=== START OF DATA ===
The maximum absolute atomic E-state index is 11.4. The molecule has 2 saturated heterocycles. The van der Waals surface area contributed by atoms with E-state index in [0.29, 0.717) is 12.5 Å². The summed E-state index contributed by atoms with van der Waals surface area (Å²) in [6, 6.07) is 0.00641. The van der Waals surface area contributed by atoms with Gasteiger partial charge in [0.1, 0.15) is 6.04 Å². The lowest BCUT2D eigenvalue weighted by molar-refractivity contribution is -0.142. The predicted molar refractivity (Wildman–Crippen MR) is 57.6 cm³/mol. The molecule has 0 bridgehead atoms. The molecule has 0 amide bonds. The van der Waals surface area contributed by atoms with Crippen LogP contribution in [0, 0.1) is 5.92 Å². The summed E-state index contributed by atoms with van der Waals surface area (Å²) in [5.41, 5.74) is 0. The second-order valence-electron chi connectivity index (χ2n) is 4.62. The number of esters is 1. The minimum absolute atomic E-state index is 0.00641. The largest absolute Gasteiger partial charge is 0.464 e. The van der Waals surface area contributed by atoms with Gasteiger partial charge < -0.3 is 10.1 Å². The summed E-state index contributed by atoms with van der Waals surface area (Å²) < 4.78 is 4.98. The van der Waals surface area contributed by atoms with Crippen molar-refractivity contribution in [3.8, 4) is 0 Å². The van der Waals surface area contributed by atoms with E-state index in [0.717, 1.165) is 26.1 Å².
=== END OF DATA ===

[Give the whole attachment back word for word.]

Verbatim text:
The maximum absolute atomic E-state index is 11.4. The molecule has 2 saturated heterocycles. The van der Waals surface area contributed by atoms with E-state index in [0.29, 0.717) is 12.5 Å². The summed E-state index contributed by atoms with van der Waals surface area (Å²) in [6, 6.07) is 0.00641. The van der Waals surface area contributed by atoms with Gasteiger partial charge in [0.1, 0.15) is 6.04 Å². The lowest BCUT2D eigenvalue weighted by molar-refractivity contribution is -0.142. The predicted molar refractivity (Wildman–Crippen MR) is 57.6 cm³/mol. The molecule has 0 bridgehead atoms. The molecule has 0 amide bonds. The van der Waals surface area contributed by atoms with Crippen LogP contribution in [0, 0.1) is 5.92 Å². The summed E-state index contributed by atoms with van der Waals surface area (Å²) in [5.41, 5.74) is 0. The second-order valence-electron chi connectivity index (χ2n) is 4.62. The number of esters is 1. The minimum absolute atomic E-state index is 0.00641. The largest absolute Gasteiger partial charge is 0.464 e. The van der Waals surface area contributed by atoms with Gasteiger partial charge < -0.3 is 10.1 Å². The summed E-state index contributed by atoms with van der Waals surface area (Å²) < 4.78 is 4.98. The van der Waals surface area contributed by atoms with Crippen molar-refractivity contribution in [3.8, 4) is 0 Å². The van der Waals surface area contributed by atoms with E-state index in [0.717, 1.165) is 26.1 Å².